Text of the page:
Beverly Lewis, one of Christian fiction's most popular authors, will please her fans with THE ENGLISHER, the second installment in her series, Annie's People. It's filled with all the things her fans have come to expect: Amish cultural details, interesting characters, faith dilemmas, romance and intrigue.
In book one, THE PREACHER'S DAUGHTER, talented artist Annie Zook was torn between familial fidelity, a half-hearted engagement to a local Amish boy, and pursuing her passion for drawing and painting. Now, following a broken engagement, Annie has agreed to give up her art for six months in obedience to her father's wishes while she considers whether she will join the church or not. Her pen pal and best friend Louisa, who also fled a broken engagement in book one and flew out to visit her, is still enjoying her immersion in Amish life. Louisa is attracted to the handsome Samuel Glick, but realizes that if their romance is to be fully ignited, she must decide to join the Amish community. A visit from her friend Courtney Engelman from back home reminds her of what she has left behind, and leaves her more conflicted.
Annie has the opposite problem. Ben Martin, an Englisher who works in the local harness shop, has captured her heart. His kind and gentle ways attract her like a moth to a flame, and step by step she allows herself to open up to him. Soon, she is experimenting with the idea of discarding various parts of her Plain persona. But how can she continue seeing someone who is not of the Plain folks? What future could there be in the relationship? It's only a matter of time before there's a showdown between Annie and her father, which keeps the suspense building until late in the story.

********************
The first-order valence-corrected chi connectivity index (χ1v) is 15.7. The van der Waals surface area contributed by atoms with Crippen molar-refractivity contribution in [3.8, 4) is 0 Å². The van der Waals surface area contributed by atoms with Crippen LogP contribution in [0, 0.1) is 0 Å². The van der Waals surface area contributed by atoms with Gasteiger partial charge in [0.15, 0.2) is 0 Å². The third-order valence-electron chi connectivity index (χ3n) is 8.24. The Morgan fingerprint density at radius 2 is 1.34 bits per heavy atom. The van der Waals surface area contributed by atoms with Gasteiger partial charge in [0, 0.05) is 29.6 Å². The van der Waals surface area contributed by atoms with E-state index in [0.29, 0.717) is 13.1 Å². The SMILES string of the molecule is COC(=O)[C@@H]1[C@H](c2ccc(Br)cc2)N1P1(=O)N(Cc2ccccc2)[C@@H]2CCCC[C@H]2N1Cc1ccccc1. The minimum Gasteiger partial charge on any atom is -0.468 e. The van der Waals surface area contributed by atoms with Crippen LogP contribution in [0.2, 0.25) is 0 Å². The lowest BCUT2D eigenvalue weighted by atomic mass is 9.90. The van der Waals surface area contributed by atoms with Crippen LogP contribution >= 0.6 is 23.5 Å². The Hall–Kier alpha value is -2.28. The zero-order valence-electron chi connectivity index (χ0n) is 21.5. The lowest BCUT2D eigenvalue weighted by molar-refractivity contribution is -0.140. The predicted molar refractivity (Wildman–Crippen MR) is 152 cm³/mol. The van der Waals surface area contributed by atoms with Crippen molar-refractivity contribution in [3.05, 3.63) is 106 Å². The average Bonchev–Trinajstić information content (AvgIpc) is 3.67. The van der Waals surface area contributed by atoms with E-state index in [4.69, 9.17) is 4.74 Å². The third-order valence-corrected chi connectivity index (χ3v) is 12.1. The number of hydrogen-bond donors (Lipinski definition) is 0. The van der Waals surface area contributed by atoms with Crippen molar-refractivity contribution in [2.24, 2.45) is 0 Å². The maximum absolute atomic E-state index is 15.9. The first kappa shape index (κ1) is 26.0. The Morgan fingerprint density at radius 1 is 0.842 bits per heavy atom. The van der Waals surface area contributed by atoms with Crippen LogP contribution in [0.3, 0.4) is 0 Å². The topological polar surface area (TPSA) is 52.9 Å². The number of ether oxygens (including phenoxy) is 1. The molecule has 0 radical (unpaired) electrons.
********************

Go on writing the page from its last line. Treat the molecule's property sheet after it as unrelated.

Other plot lines are continued from book one, including the hushed-up death of Zeke Hochstetler's younger brother Isaac, which continues to torment him. The abusive Zeke pushes for reconciliation with his wife Esther and their young family, but his mental anguish continues to manifest itself in his harsh words and erratic behavior. Is he losing his mind?
Esther, resigned to her abusive, mostly loveless marriage, continues her quiet rebellion over her newfound assurance of salvation (something forbidden by the Plain people, who believe this is a manifestation of pride). Until she repents, she is shunned by her family and her community --- even having to eat at a separate table from her husband and children. Kudos to Lewis for tackling the difficult subject of abuse in religious communities; she addresses many of the emotions and wrongful views of those in leadership about the issue.
While THE PREACHER'S DAUGHTER focused on the dilemma of a woman caught between using her gifts and acceptance by her community of faith, THE ENGLISHER centers more on what happens when two people are attracted to each other but fail to share similar cultural and spiritual ties. There is also a nice subtheme about religion and gender perceptions, especially concerning the role of women in the Amish community. Annie forthrightly takes on her father's obvious relaxed treatment of her brother's relationship with a "modern" woman as biased. In one poignant passage, Annie's father reflects, "Women were fine for marrying or birthing babies, but men were elected by the Lord God to lead the community of mortal saints. For Annie to have questioned him at all on this point irked hi